Posts tagged with "Myanmar":

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SITU Research and Amnesty International’s new interactive platform maps atrocities in Myanmar

On Wednesday, SITU Research, an interdisciplinary practice within the Brooklyn-based firm SITU, launched a new collaboration with Amnesty International detailing the systematic destruction of the Rohingya Muslim population and its villages by the Myanmar military. This interactive digital platform weaves together evidence collected from maps, satellite images, testimonies, as well as verified photographs and videos to bring visibility to the atrocities. Designed as a map-based narrative, the platform zeros in on the weeks leading up to the violence that started on August 25, 2017 against the Rohingya people in the northern Rakhine State. It then unveils how and where the military deployed their abusive efforts as well as the recent construction taking place on top of the destroyed villages. In parallel with the platform, Amnesty released a 190-page report citing 13 Myanmar military and police officials as having played integral roles in these violent crimes. The human rights group claims to have evidence that crimes against humanity have been committed against the minority, and have forced over 702,000 people­—more than 80 percent the area’s Rohingya population—to flee into Bangladesh. The intensive research shown in the written report and storied on the platform is based on over 400 interviews as well as expert forensic and weapons analysis on the military’s “clearance operations” following the initial attacks. This is not the first comprehensive account of ethnic cleansing that SITU has helped make public. In late 2016, they teamed up with Amnesty to release their first interactive project together, a digital platform that charted 171 sites where war crimes were committed against civilians in the Jebel Marra region of Sudan. Brad Samuels, a founding partner of SITU Research, said his team originally got involved with Amnesty in order to increase public accessibility to this type of information. With substantial visual evidence, they wanted to present a new form of reporting that leverages the benefits of interactive media. “For us as architects and designers,” he said, “we’re interested in this sense of agency and using these kinds of tools and our skillsets to bring awareness to these types of larger, political issues. We use mapping, 3D modeling, and visual intelligence to create major impact in a new way.” Samuels leads SITU Research’s Spatial Practices as Evidence and Advocacy (SPEA) projects, which use data visualization and satellite mapping to advocate for awareness on human rights abuses around the world.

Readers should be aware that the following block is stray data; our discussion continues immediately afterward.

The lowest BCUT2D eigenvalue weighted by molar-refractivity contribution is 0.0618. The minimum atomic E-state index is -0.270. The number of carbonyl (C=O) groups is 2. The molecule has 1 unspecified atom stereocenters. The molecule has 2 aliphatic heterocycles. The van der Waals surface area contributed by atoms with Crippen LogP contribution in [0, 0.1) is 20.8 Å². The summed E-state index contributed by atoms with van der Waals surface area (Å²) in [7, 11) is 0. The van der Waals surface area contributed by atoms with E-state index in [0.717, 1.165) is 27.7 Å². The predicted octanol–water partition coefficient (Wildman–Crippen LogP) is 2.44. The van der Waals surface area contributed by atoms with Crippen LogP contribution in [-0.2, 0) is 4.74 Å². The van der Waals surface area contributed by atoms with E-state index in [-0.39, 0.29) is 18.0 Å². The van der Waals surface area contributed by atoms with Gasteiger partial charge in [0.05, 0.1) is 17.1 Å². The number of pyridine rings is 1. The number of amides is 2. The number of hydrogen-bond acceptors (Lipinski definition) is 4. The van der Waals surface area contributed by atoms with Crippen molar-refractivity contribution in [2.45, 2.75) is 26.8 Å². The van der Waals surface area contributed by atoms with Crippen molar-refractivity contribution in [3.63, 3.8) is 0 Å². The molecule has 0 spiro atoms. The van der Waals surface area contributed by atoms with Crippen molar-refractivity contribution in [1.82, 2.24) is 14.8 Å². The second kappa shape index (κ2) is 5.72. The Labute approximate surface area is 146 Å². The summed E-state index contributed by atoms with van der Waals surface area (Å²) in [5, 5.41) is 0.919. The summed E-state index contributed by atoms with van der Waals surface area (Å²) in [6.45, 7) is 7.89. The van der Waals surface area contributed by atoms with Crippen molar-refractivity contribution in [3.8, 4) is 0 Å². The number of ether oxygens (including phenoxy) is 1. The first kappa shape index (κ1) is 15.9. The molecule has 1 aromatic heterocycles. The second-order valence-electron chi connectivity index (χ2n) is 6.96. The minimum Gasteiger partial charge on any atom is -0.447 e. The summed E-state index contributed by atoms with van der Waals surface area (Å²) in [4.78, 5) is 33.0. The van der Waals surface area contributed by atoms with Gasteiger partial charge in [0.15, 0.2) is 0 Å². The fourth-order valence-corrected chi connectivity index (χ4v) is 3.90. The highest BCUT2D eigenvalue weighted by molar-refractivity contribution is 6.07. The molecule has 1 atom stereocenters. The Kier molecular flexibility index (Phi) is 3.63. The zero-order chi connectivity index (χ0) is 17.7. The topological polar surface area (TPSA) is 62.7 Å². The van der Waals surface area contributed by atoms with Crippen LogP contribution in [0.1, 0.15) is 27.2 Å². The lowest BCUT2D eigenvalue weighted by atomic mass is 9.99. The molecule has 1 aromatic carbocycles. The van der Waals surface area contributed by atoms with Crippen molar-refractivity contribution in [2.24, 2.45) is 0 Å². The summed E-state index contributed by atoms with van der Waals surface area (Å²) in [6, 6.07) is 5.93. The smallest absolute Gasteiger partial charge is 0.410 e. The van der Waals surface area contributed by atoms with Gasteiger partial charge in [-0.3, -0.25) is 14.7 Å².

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On View> The Met presents “Captain Linnaeus Tripe: Photographer of India and Burma, 1852–1860”

Captain Linnaeus Tripe: Photographer of India and Burma, 1852–1860 The Metropolitan Museum of Art 1000 5th Avenue, New York City Through May 25 In the early days of the British Raj, few people at home in the UK could do anything but imagine the far-away land their nation had conquered and subjected to colonial rule. It would be another 160 or so years before Instagram arrived and the photographic chemistry of the day suffered terribly in the oppressive heat and humidity of the Indian subcontinent. Then along came Captain Linnaeus Tripe. As an officer in the British army working under the auspices of the British East India Company, he traveled with diplomatic expeditions creating a visual inventory of celebrated archaeological sites and monuments, religious and secular buildings (some of which are now gone), and landscapes with peculiar geological formations. Tripe was able to produce astoundingly consistent photographs using large-format wax paper negatives. Between 1854 and 1860, he made several trips to Burma (now Myanmar) and South India, using his training as a military surveyor to set up rigorously composed photos of local highlights that are quite distinct from the picturesque travel photography of the day. The methodical and thorough nature of his work gave contemporary British audiences an unsentimental tour of their new crown jewel, and now the Met has reprised his accomplishments for 21st century audiences.